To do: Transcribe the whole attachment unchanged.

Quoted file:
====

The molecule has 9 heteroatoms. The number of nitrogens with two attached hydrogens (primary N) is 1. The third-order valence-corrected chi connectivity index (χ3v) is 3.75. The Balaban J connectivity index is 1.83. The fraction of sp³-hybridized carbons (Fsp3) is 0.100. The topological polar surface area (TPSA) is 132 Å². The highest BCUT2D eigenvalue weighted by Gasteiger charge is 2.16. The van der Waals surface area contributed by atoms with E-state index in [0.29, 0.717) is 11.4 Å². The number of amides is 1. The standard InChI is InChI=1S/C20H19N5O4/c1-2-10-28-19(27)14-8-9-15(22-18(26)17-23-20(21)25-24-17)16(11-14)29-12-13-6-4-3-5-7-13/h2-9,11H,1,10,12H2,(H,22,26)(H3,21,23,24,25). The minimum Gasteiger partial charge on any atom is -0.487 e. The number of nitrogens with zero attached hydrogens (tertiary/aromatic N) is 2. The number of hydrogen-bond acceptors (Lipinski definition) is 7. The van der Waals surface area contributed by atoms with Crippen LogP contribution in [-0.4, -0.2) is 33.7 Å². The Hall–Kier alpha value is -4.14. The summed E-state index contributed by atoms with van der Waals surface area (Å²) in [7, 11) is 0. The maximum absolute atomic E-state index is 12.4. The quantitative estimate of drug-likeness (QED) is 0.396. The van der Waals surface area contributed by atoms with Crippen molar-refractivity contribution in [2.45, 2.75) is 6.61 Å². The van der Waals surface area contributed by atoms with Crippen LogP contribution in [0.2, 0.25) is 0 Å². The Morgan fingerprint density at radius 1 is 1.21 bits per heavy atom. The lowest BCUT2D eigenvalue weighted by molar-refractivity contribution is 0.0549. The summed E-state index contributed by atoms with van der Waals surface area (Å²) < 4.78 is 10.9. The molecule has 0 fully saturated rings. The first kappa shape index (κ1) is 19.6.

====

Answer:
The molecule has 9 heteroatoms. The number of nitrogens with two attached hydrogens (primary N) is 1. The third-order valence-corrected chi connectivity index (χ3v) is 3.75. The Balaban J connectivity index is 1.83. The fraction of sp³-hybridized carbons (Fsp3) is 0.100. The topological polar surface area (TPSA) is 132 Å². The highest BCUT2D eigenvalue weighted by Gasteiger charge is 2.16. The van der Waals surface area contributed by atoms with E-state index in [0.29, 0.717) is 11.4 Å². The number of amides is 1. The standard InChI is InChI=1S/C20H19N5O4/c1-2-10-28-19(27)14-8-9-15(22-18(26)17-23-20(21)25-24-17)16(11-14)29-12-13-6-4-3-5-7-13/h2-9,11H,1,10,12H2,(H,22,26)(H3,21,23,24,25). The minimum Gasteiger partial charge on any atom is -0.487 e. The number of nitrogens with zero attached hydrogens (tertiary/aromatic N) is 2. The number of hydrogen-bond acceptors (Lipinski definition) is 7. The van der Waals surface area contributed by atoms with Crippen LogP contribution in [-0.4, -0.2) is 33.7 Å². The Hall–Kier alpha value is -4.14. The summed E-state index contributed by atoms with van der Waals surface area (Å²) in [7, 11) is 0. The maximum absolute atomic E-state index is 12.4. The quantitative estimate of drug-likeness (QED) is 0.396. The van der Waals surface area contributed by atoms with Crippen molar-refractivity contribution in [2.45, 2.75) is 6.61 Å². The van der Waals surface area contributed by atoms with Crippen LogP contribution in [0.2, 0.25) is 0 Å². The Morgan fingerprint density at radius 1 is 1.21 bits per heavy atom. The lowest BCUT2D eigenvalue weighted by molar-refractivity contribution is 0.0549. The summed E-state index contributed by atoms with van der Waals surface area (Å²) < 4.78 is 10.9. The molecule has 0 fully saturated rings. The first kappa shape index (κ1) is 19.6.